This piece was co-authored by Bosé Animasaun and Natasha Fernando.

Getting the branding right has never been more critical to a business’s success.  To today’s socially-conscious consumers, a product name or logo tells them much more than which company the product is from – it can also give them insight into that company’s values.  Increasingly, consumers want those values to align with their own.

2020 has seen attention focus on the issue of systemic racial injustice, following events in the USA and the ensuing protests.  This has highlighted racial stereotyping and the damage that it can cause, even if it is covert.  Covert racism is subtle and disguised but can sometimes be more damaging than more obvious racism and harder to eradicate.  The world of branding is by no means immune to this and can have a key role in addressing it, by discontinuing the use of names or logos with such undertones.  It is good to see many big brand owners taking steps to do exactly that, by recognising that it is time for a rebrand.

For example, in June 2020, Colgate-Palmolive announced that they would be reviewing their toothpaste brand ‘Darlie’, which is sold in Asian markets.  ‘Darlie’ entered the Chinese market in the 1930’s and was originally called ‘Darkie’ (a racial slur), with the logo featuring a grinning white man in blackface.  The brand name was used for over 50 years before it was changed to ‘Darlie’ (but retained the Chinese character brand meaning “black person’s toothpaste”) and the logo was redesigned, altering the image on the packaging to show a racially ambiguous face in a top hat to avoid racial misunderstanding.  Colgate-Palmolive has stated that they are working to further evolve the brand, including the current brand name – a move which must be applauded.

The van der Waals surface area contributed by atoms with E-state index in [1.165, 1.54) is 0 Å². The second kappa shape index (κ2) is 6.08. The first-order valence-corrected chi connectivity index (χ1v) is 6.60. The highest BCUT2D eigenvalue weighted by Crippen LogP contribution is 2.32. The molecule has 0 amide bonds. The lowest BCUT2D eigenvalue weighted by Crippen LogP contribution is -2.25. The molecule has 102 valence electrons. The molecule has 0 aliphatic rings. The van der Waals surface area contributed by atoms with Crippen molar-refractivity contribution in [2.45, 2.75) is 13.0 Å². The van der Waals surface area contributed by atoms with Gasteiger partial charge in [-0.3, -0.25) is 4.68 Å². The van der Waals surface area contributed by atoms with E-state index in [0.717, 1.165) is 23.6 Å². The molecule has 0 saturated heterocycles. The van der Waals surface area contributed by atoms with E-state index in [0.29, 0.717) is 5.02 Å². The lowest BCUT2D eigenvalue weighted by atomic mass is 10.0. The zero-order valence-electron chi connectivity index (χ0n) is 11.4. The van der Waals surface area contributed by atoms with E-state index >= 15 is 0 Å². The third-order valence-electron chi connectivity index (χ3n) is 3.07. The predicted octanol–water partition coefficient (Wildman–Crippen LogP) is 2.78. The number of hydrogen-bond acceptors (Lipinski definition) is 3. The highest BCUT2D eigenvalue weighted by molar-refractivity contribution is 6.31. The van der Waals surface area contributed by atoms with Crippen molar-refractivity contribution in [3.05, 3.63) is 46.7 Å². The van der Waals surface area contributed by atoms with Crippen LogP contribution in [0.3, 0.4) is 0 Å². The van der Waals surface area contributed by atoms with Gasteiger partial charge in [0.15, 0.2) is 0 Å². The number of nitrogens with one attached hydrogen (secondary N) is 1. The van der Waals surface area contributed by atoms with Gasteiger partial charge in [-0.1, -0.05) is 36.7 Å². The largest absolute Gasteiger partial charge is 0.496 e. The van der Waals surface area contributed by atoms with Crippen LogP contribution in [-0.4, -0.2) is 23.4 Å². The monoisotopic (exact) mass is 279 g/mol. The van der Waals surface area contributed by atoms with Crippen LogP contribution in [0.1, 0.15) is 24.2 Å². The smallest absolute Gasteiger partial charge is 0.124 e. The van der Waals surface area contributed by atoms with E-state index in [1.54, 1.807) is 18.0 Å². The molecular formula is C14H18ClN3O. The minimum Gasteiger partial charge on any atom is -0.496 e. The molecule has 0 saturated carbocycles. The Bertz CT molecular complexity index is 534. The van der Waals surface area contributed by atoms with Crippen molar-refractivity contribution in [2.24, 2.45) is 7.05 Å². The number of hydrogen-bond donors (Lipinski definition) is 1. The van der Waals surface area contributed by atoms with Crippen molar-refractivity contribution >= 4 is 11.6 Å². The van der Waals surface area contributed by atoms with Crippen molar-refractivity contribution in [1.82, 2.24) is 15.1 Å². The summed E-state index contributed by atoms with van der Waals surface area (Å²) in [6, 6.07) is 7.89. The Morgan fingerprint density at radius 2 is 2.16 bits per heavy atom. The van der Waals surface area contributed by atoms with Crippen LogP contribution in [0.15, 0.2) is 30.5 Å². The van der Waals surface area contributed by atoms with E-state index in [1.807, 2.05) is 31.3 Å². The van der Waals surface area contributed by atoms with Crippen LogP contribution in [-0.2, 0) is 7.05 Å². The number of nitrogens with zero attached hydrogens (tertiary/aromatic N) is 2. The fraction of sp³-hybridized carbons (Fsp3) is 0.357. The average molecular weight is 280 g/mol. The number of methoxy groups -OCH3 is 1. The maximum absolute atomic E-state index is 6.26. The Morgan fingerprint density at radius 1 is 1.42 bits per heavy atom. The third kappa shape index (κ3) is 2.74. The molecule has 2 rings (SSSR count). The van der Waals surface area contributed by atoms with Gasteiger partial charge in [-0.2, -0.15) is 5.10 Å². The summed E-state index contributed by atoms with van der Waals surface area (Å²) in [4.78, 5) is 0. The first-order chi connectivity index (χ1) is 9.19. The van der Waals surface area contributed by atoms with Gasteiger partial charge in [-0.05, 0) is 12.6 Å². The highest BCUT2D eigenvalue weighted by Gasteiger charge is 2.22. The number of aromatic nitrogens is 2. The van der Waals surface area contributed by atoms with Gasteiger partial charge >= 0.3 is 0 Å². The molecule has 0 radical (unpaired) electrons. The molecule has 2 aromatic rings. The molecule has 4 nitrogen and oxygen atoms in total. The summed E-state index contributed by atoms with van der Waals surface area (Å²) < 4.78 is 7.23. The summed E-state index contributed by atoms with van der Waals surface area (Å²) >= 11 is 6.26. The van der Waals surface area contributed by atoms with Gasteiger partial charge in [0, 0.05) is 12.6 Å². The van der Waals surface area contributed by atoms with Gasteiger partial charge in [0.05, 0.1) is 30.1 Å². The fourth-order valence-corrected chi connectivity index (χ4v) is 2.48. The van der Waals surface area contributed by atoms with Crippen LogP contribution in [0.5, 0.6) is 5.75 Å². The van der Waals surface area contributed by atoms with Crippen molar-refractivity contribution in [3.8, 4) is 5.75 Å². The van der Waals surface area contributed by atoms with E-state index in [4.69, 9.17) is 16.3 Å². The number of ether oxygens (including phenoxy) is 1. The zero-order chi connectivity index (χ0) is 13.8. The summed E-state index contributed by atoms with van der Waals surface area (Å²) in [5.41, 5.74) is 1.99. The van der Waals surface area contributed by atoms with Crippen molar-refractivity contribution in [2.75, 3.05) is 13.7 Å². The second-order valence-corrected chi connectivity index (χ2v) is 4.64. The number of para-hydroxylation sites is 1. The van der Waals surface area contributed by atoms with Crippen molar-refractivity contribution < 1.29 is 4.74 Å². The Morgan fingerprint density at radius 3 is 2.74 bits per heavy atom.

Mars Inc. who owns the Uncle Ben’s brand, is also recognising the importance of aligning their branding with modern values, having pledged to change the logo.  The well-known Uncle Ben’s logo depicts an elderly black man who was named after an African American rice farmer.  This figure alludes to the typical ‘Tom’ caricature – the happily submissive black male servant who seeks the approval of his white superiors.  Similarly, the Aunt Jemima logo, on Pepsi Co’s products, depicts a black woman dressed in a headscarf and traditional servant clothing and has similar allusions.  These caricatures were even used to defend slavery, asking ‘how can these people be oppressed if they are content?’ Black people, particularly African American slaves in the South, were often called Uncle or Aunt, being deemed unworthy of being addressed as ‘Mister’ or ‘Ms’.  It is good to see that both companies have acknowledged the issues and have pledged to rebrand.